February 22, 2015
The one of the main benefits and innovations of Apple Pay is that it never reveals the real card number (Primary Account Number or PAN) to the merchant's Point Of Sale (POS) terminals. Instead, Apple Pay uses static tokens provided to Apple by the payment networks and provisioned to the target iPhone when consumers add a payment card into the Apple Pay mobile wallet. The token is a piece of data, replacing the underlined card’s PAN, but which, if stolen cannot be used to obtain the underlying card number.
The vast majority of people who are still relying on normal plastic EMV chip-cards, may think that they are unable to take advantage of the latest payment security benefits associated with tokenization, which is now offered by all major card brands. Unfortunately their current EMV cards (just in 2014, 1.5 billion of them were shipped around the world) and all of the existing US based magnetic stripe cards keep ‘leaking’ unprotected PAN data to merchants in every transaction, which may be misused online if stolen. Can card issuers and payment networks offer similar PAN protection via tokenization to the plastic card users, without requiring them to switch to Apple Pay and without falling victim to merchants’ inability to protect sensitive card data (as in case of recent data breaches at Target, Home Depot, Neiman Marcus, etc.)?
Luckily, the payment industry can utilize the very cost effective concept of ProxyEMVPay cards. Imagine that you can be provided with (or even purchase for no more than $5) a reusable generic EMV chip-card (offered as a MasterCard, Visa or Amex branded card). Such a proxyEMVPay card is manufactured (issued) and provided to the user equipped with a 'generic token', which is not linked to any underlying card PAN and account. That means that when someone purchases a brand new ProxyEMVPay card, its ‘generic token’ is linked to a NULL PAN inside the payment network’s tokenization system, i.e. card is ‘inactive’ and can’t be used for payments.
ProxyEMVPay Card Activation
Before you can use such a ProxyEMVPay card for payments, you must first 'activate' it. Activation securely links it to one of your existing real payment cards, which must be of the same brand (MasterCard, Visa or Amex) as the ProxyEMVPay card you have. For activation you use the self-serve Activation Portal. During the activation process, you provide the required info of the main payment card that you want to link to your ProxyEMVPay card (i.e. card number, expiry, CVV, etc). Then you go through secure authentication with the main payment card issuer’s 3D secure service (or equivalent 2 Factor Authentication / OTP method that the issuer may prefer), to prove that you are the legitimate owner of the main payment card being linked to the ProxyEMVPay card. After this successful 3D secure authentication step, you are prompted to define the main parameters and usage limits, associated with the ProxyEMVPay card:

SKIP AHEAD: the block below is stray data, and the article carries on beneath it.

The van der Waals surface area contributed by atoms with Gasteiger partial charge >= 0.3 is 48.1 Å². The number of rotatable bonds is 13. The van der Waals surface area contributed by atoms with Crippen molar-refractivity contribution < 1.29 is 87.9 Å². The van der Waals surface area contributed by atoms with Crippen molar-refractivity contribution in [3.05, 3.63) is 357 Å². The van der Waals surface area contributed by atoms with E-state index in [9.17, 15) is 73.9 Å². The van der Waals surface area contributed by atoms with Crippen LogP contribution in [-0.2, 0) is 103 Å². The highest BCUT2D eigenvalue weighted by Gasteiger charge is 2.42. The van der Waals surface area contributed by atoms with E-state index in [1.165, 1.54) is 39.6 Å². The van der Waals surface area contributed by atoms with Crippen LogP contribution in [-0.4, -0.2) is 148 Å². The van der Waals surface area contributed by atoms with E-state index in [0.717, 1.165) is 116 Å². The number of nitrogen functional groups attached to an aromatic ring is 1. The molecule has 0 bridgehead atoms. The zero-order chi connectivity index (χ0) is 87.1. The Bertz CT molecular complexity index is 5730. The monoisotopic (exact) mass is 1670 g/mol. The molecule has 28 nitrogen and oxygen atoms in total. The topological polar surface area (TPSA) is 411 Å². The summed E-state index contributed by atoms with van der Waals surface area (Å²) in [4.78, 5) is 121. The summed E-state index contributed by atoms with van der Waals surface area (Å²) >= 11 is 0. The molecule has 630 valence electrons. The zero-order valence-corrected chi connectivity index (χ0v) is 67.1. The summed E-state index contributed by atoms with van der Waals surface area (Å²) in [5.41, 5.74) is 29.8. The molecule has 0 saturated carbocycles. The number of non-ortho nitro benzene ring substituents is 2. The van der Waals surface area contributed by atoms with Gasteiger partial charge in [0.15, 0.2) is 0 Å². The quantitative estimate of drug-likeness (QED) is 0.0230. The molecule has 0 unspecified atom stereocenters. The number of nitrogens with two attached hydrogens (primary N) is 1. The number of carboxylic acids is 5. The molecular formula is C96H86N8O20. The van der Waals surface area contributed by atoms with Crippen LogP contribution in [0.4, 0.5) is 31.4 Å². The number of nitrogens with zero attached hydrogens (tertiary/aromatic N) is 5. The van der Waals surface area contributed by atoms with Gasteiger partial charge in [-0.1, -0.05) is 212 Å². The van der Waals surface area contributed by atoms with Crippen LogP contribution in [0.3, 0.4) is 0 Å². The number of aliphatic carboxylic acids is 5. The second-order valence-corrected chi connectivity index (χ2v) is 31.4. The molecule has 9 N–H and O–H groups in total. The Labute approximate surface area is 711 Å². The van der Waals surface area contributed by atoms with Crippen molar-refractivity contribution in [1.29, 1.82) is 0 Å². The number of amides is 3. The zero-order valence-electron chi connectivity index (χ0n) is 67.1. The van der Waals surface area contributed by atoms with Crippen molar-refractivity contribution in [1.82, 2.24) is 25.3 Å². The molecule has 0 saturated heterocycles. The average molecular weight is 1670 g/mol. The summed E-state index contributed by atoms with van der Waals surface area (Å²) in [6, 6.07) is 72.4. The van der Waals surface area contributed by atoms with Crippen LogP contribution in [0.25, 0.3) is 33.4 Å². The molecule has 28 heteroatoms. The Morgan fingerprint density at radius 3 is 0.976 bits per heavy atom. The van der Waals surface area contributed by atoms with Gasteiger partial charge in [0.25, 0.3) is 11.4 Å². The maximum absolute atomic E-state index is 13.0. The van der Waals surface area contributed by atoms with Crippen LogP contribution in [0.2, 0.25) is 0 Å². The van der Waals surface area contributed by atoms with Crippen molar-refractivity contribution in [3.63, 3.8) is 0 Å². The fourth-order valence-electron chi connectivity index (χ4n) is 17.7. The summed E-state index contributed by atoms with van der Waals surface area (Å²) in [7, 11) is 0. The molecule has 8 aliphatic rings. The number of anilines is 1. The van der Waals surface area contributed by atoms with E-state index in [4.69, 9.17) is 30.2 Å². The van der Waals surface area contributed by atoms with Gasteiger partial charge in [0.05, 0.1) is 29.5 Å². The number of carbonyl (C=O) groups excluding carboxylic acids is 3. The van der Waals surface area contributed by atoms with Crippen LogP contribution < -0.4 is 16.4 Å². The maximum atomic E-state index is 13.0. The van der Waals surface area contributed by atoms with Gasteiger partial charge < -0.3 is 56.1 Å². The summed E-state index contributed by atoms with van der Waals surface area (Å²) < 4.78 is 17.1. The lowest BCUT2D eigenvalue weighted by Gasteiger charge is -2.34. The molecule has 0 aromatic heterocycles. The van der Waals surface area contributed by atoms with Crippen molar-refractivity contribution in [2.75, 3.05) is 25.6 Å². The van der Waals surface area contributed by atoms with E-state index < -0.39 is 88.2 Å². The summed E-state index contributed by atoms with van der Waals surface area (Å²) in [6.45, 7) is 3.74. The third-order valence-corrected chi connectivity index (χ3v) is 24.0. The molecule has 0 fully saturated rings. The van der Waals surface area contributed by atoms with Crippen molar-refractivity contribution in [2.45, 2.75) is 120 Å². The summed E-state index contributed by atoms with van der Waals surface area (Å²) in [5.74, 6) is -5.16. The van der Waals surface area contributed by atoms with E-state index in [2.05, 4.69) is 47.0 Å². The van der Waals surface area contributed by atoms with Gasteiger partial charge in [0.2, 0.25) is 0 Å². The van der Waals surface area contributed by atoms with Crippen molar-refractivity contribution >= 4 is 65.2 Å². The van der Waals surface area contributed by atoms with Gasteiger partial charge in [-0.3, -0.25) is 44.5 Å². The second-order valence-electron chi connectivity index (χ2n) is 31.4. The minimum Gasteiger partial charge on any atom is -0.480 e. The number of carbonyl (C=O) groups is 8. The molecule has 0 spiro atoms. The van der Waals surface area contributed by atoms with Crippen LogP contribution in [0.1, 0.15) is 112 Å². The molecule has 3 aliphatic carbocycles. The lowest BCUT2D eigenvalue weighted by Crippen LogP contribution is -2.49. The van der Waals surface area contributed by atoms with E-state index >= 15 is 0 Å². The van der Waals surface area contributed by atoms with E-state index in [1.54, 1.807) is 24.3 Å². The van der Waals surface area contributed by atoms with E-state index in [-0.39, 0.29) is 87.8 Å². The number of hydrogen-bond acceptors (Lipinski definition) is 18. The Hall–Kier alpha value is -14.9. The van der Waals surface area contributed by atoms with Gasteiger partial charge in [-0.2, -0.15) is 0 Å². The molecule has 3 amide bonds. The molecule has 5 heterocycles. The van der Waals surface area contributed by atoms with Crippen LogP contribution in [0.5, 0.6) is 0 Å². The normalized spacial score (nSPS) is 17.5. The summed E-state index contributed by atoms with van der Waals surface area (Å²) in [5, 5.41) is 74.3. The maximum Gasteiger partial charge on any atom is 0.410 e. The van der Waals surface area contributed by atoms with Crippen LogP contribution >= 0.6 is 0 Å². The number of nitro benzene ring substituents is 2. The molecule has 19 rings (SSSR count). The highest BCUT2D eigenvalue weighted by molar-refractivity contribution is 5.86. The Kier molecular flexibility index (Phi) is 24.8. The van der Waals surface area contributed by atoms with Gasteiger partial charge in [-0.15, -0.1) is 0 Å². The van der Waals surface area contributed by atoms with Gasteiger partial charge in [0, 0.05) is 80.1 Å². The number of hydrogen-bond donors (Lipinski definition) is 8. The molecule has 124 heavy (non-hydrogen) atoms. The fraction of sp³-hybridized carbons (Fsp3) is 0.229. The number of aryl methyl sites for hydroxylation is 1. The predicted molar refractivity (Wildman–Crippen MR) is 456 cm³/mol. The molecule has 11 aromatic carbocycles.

As the final step of the activation process, the payment network’s tokenization system securely stores, inside its secure Token Vault, the record containing the ProxyEMVPay token, PAN of the linked card, defined ProxyEMVPay usage limits and proof of successful 3D secure authentication.
ProxyEMVPay Card Usage
Once the ProxyEMVPay Card is successfully activated, it can be used as a normal EMV card, as long as all of the ProxyEMVPay parameters are within their predefined usage limits. The ProxyEMVPay Card never reveals the underlined payment card PAN to merchants, since it uses ProxyEMVPay token instead (same as Apple Pay does). All payments made with ProxyEMVPay card are authorized against the account behind the linked / underlying card PAN and will be shown on the statement of the underlying payment card. What makes this possible is the magic of tokenization, which is provided by the payment network behind the ProxyEMVPay card and underlying linked card.
As part of the payment authorization processing with the ProxyEMVPay card, the payment network tokenization system verifies that all of the currently defined ProxyEMVPay usage limits are in their allowed ranges and then de-tokenizes ProxyEMVPay token back to the linked / underlying card PAN, before forwarding the final authorization request to the issuer of the linked main payment card. Exactly the same sequence is happening when paying using an Apple Pay enabled iPhone6/6+. However in the case of ] ProxyEMVPay, as soon as any of the predefined parameters exceeds their usage limit, the payment network tokenization system cancels the linkage and automatically links the ProxyEMVPay token back to the NULL PAN, making it effectively ‘inactive’ again. The ProxyEMVPay token can also be re-linked and switched to a different payment card of the same brand at any time (using the described Activation Portal steps and going through another 3D secure authentication), making it a very flexible payment device.
Potential For Additional Use Cases
Above, we described how a consumer may use the ProxyEMVPay Card and link it to his main payment card, in order to enjoy the similar level of protection as offered by Apple Pay, without need to switch to mobile payments.
There are however, other potentially very interesting use cases with the ProxyEMVPay cards: